Preview: Out of Water
A tale of gender, love and wild swimming by Zoe Cooper, set to be performed at the Old Divinity School at St. John’s College
For director, Bronagh Leneghan, it seems that this venture has been a long time coming. She earned her stripes producing everything from the classic ADC main to the avant-garde Corpus 11pm, an education that provided her with an acute sense of what makes a 5-star hit on the Camdram scene, and indeed, what this scene has always lacked. And she was right.
Out of Water is a show that speaks to themes of queerness, identity and love in ways that are often forgotten, and it sheds light on people and places that do not often get the privilege of having their stories told on the streets of Cambridge.
Set in the coastal town of South Shields in the Northeast, Out of Water breathes life into experiences of growing up that many of the production team find laugh-out-loud familiar. With rehearsals peppered by nostalgic tales and fits of laughter, it seems this production has been just as effective fostering a community as it has telling the stories of one.
However, the narrative does not shy away from the problems that growing up in such areas can pose. It tells the story of pregnant Claire (Alix Addinall) and her wife Kit (Kitty Ford), who make the decision to return to Kit’s hometown of South Shields to start their family and put down some roots.
But the thing about roots is that they tend to require a lot of digging and between Kit turning over her own past and Claire’s new job at the local school sparking a surprising connection with the young Fish (Roma Ellis). The pair soon discover they have a lot more to learn than they first thought – or perhaps South Shields has a lot more to teach them.
From Emergency Contact List troubles to the trials and tribulations of gutting a fish, these lessons are not always easy. As Claire struggles to find her place in a community already well-set in its rhythms, it seems she may lose the identity she fought for along the way.
The ebb and flow of identity that is so central to the play is what attracted many of its cast and crew; in the telling the stories of Kit, Claire and Fish, we all discover and rediscover pieces of our own.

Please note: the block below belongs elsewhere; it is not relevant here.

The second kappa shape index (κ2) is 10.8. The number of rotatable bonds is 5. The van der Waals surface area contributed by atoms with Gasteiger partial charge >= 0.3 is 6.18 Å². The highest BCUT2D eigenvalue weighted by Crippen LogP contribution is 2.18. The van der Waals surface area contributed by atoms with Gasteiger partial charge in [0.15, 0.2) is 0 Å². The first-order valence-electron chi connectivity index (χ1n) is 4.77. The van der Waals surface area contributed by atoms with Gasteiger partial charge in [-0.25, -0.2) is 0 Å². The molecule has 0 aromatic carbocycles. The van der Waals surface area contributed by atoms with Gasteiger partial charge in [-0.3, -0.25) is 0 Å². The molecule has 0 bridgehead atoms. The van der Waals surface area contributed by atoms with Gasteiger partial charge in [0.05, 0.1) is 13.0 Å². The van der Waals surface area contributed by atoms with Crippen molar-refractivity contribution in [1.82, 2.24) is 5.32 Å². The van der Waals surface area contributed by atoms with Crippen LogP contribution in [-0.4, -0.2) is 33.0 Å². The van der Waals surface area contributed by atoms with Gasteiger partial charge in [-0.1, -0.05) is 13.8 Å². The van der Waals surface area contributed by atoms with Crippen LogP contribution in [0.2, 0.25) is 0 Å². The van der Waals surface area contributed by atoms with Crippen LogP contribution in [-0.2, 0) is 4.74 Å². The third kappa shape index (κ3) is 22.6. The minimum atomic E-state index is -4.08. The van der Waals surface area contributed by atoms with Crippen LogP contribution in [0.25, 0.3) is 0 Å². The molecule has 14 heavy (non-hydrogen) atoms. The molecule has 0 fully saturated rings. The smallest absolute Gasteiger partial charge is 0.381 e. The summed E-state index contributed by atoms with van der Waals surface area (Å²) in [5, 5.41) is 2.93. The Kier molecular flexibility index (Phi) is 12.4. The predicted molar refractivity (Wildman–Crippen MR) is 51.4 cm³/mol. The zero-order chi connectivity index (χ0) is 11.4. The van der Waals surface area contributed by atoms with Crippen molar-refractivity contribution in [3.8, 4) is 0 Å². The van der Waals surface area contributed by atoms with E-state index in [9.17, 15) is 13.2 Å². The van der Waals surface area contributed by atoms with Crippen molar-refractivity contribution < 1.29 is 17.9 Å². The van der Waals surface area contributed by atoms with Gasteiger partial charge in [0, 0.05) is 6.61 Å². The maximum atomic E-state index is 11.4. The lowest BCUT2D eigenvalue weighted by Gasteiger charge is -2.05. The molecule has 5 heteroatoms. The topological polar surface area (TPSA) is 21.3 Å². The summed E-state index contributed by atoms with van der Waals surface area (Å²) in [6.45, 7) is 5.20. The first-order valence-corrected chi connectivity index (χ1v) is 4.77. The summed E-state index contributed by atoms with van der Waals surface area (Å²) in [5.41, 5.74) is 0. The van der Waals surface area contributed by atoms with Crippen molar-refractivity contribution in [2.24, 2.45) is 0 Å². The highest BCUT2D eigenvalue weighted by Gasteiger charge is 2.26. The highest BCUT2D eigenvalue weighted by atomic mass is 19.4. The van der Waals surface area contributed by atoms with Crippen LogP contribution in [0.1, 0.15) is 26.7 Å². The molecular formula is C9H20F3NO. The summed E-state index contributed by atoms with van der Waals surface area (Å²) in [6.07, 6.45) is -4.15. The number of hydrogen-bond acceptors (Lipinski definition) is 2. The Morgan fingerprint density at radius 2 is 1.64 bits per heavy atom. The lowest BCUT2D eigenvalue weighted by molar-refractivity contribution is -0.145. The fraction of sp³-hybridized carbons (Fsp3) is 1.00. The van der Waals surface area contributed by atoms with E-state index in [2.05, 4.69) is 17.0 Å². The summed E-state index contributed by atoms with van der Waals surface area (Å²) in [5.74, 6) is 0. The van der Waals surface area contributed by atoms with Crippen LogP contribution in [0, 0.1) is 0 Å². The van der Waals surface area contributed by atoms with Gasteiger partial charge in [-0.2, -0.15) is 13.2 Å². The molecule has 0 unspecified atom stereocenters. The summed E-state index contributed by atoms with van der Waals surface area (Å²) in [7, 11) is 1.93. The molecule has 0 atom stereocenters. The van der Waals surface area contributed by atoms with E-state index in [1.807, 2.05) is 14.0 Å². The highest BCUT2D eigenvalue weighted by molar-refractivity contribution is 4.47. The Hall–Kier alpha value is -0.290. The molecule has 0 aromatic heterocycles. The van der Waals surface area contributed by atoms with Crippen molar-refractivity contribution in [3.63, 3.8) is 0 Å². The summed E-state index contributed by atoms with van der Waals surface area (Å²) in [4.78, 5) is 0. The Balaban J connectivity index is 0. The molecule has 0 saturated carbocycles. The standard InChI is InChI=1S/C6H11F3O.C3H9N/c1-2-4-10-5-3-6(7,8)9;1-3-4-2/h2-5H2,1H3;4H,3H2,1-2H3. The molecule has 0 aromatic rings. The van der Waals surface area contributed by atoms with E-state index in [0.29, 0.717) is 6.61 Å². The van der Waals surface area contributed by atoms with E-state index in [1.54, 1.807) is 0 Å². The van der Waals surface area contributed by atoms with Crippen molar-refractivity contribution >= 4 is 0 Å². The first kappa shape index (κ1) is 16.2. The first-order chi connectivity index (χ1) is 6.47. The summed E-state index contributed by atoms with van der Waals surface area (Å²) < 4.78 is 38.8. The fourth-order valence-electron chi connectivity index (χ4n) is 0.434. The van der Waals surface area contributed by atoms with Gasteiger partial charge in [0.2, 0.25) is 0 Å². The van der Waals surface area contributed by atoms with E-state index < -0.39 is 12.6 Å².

Through asking questions about what it means to be queer, and what it means to be non-binary, particularly in a community which does not always have the privilege of empathy, the play tells stories of identity, and how we come to terms with our own and that of others, with a light touch and unique reality.
As Cambridge is a place where identity seems to be more important than perhaps anywhere else, the stories of how we adjust, trim and temper, ourselves and our identities, upon our comings and goings to and from University for example, are reflected and explored on the stage.
What is your homecoming – leaving Cambridge, or coming back?
As Assistant Director, the generosity of the actors, particularly in the show’s final moments (heart-warming and wrenching in equal measure) is truly breath-taking. With the intimacy of the writing demanding a small – but amazingly talented – cast of only three actors, each required to double up and explore various other characters from a disgruntled P.E teacher to the “chair-rocking” year ten, the show rests on their chemistry and connection – both to the story and to one another.
The play is a homage to snapshots of Bronagh’s own childhood as she offers up a pastiche of the songs, sounds and people of home. This is coupled with film from the BFI video archive and some fantastic set design by Philippa Somerset. The dark oak and crimson of the Old Divinity School at John’s has been transformed into a place rich in beautiful stories, and equally beautiful characters.
Out of Water is running from Tuesday 22nd February until Saturday 25th at 7.30pm at the Old Divinity School, St John’s College. Tickets are available here.
All profits from the show will be going to North-East based charity, Be: Trans Support and Community.
Feature image credits (poster design credits): Bernie Carter